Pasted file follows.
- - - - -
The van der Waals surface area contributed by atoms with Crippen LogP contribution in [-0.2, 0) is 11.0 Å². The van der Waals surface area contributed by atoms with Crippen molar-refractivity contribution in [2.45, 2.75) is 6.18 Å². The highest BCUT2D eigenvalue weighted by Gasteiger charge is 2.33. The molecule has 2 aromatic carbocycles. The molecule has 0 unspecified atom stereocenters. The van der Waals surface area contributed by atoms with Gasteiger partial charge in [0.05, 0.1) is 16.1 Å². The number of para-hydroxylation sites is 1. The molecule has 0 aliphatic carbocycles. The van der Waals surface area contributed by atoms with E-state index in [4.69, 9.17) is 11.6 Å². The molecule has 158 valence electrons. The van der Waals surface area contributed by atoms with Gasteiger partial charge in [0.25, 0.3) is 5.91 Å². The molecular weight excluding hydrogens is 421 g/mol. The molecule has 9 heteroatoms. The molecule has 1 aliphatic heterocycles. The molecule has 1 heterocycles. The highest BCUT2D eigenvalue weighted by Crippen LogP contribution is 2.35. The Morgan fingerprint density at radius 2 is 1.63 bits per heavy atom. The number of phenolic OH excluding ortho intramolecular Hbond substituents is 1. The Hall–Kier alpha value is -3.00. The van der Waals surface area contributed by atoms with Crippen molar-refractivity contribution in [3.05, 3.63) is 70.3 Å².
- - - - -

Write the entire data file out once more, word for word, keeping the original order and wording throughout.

The van der Waals surface area contributed by atoms with Crippen LogP contribution in [-0.2, 0) is 11.0 Å². The van der Waals surface area contributed by atoms with Crippen molar-refractivity contribution in [2.45, 2.75) is 6.18 Å². The highest BCUT2D eigenvalue weighted by Gasteiger charge is 2.33. The molecule has 2 aromatic carbocycles. The molecule has 0 unspecified atom stereocenters. The van der Waals surface area contributed by atoms with Gasteiger partial charge in [0.05, 0.1) is 16.1 Å². The number of para-hydroxylation sites is 1. The molecule has 0 aliphatic carbocycles. The van der Waals surface area contributed by atoms with E-state index in [4.69, 9.17) is 11.6 Å². The molecule has 158 valence electrons. The van der Waals surface area contributed by atoms with Gasteiger partial charge in [0.25, 0.3) is 5.91 Å². The molecular weight excluding hydrogens is 421 g/mol. The molecule has 9 heteroatoms. The molecule has 1 aliphatic heterocycles. The molecule has 1 heterocycles. The highest BCUT2D eigenvalue weighted by Crippen LogP contribution is 2.35. The Morgan fingerprint density at radius 2 is 1.63 bits per heavy atom. The number of phenolic OH excluding ortho intramolecular Hbond substituents is 1. The Hall–Kier alpha value is -3.00. The van der Waals surface area contributed by atoms with Crippen molar-refractivity contribution in [3.05, 3.63) is 70.3 Å².